O’Neill didn’t know whether to laugh or cry after her semi-final. She knocked three-hundredths off her lifetime best but missed a place in the final by one-hundredth. She said after finishing fifth in 11.73 (wind: +0.8): “I definitely ran my best. I can’t fault myself. A hundredth – what’s that? A foot? Fifth is the place I always seem to come – it’s happened at English Schools and everywhere.”

 

Leevan Yearwood
Leevan Yearwood

Men’s 100m first round: Both James Alaka (also Blackheath Harriers and Bromley AC) and Leevan Yearwood (Victoria Park Harriers and Tower Hamlets AC) qualified for tonight’s semi-finals.

Alaka was second in 10.62 seconds in his heat (wind: +0.2) behind Yannick Lesourd (France), whose winning time of 10.51 happens to be Alaka’s PB. “That was OK,” said the South Londoner. “I woke up this morning with my nose buned-up and my chest tight. When I’m on the track it disappears. This was a good run. It has eased my worries quite a bit. I’m happy with the time.”

Yearwood, who came into the championships top of the European Junior rankings with his PB of 10.30, won his heat in 10.53 seconds (wind: +0.6). He said: “I feel good, the track’s quick and I’m looking forward to the semi-final.”

 

Men’s 100m semi-finals: Poplar-based Yearwood led the charge into the final by winning the faster heat (wind: +0.8) in 10.34 seconds and said: “It felt good. It was a bit faster than I thought it would be. I think I can take it up a bit more in the middle phase. My main objective is the gold medal.”

Alaka was stunned to finish sixth in his heat (wind: +0.3) in 10.77 seconds and go out of the competition. “No excuses,” he said. “Just a bad race.”

 

Men’s discus qualifying: Brett Morse (Cardiff AAC), who was keeping goal for Dinas Powys Football Club in the Welsh First Division 18 months ago, saved his best til last. Seeking the automatic qualifying distance of 59.00m, he opened with a foul, then reached 53.41m. But he came up with 56.51m with his third and final effort to take second place in qualifying Group A behind the Championship record of 62.27m by Ivan Hryshyn (Ukraine).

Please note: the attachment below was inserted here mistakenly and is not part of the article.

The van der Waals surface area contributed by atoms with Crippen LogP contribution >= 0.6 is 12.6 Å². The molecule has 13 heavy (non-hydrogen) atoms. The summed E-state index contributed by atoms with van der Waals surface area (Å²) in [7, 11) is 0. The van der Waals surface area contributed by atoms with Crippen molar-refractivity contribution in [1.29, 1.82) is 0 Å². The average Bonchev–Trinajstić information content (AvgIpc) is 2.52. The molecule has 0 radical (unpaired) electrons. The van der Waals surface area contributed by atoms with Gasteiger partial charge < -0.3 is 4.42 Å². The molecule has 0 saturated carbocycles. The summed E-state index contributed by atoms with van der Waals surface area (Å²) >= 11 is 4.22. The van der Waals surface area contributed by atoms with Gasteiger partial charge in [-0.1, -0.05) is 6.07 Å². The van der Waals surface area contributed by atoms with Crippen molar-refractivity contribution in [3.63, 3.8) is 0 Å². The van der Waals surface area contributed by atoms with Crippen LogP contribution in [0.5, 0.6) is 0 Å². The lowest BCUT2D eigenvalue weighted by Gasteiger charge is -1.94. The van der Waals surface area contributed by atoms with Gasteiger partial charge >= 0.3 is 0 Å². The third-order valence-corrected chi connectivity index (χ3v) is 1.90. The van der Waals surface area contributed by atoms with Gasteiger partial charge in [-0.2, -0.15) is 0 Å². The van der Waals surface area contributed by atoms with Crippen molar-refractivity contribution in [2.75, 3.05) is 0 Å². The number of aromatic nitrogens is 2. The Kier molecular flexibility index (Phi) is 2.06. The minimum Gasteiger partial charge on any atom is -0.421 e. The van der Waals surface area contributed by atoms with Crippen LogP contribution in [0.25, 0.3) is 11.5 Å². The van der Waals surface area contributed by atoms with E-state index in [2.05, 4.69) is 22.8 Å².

Then Morse faced an agonising wait to be certain 11 throwers would not go past him in Group B. “I’m doing a Gary White,” said a relieved Morse, obviously inspired by the epic tale of the GB triple jumper who won the European Under 23 title after qualifying at the last gasp. “I came up with my best in the last round. In warm-up, I went over 59 metres, which was a bit worrying. I was a bit nervous.”

He need not have worried. He was fourth among the 12 qualifiers behind only Hryshyn, Russia’s Nikolay Sedyuk (60.36m) and Finland’s Joni Mattila (57.72m).

An hour and 40 minutes later in Group B, Chris Scott (Shaftesbury Barnet Harriers) was not able to find the form that earned him a PB of 55.49m in his efforts to qualify for these championships. His best on the day of 51.69m placed him 19th of the 32 competitors, which meant he was eliminated. He would have needed 53.84m to reach the final 12 of his first major championship.

"I was pinging-out some 57 metre throws in warm-up," he said. "Then I just shortened-up and threw like a clown. No excuses. I've competed against people who are better than me before."

 

Men’s 1500m semi-final: On his international track debut, Ricky Stevenson (New Marske Harriers) went down fighting. He missed an automatic place in the final by three hundredths of a second in the opening heat – and then watched the other semi-final run so much more quickly that all of the ‘fastest losers’ came from that heat.

Stevenson, who made his GB debut at last winter’s European Cross Country Championships, led through 400m in 61.56 seconds and 800m in 2:07.53, and slipped back to seventh in a tightly-packed echelon as the leaders went through 1200m in 3:08.67. When he began to fight-back down the back straight, he found himself bundled back to eighth and was still languishing in that position coming into the finishing straight. But he moved out to lane four to get a clear run, and clocked 3:51.60 for fifth place, just three-hundredths of a second behind the fourth and last qualifying spot.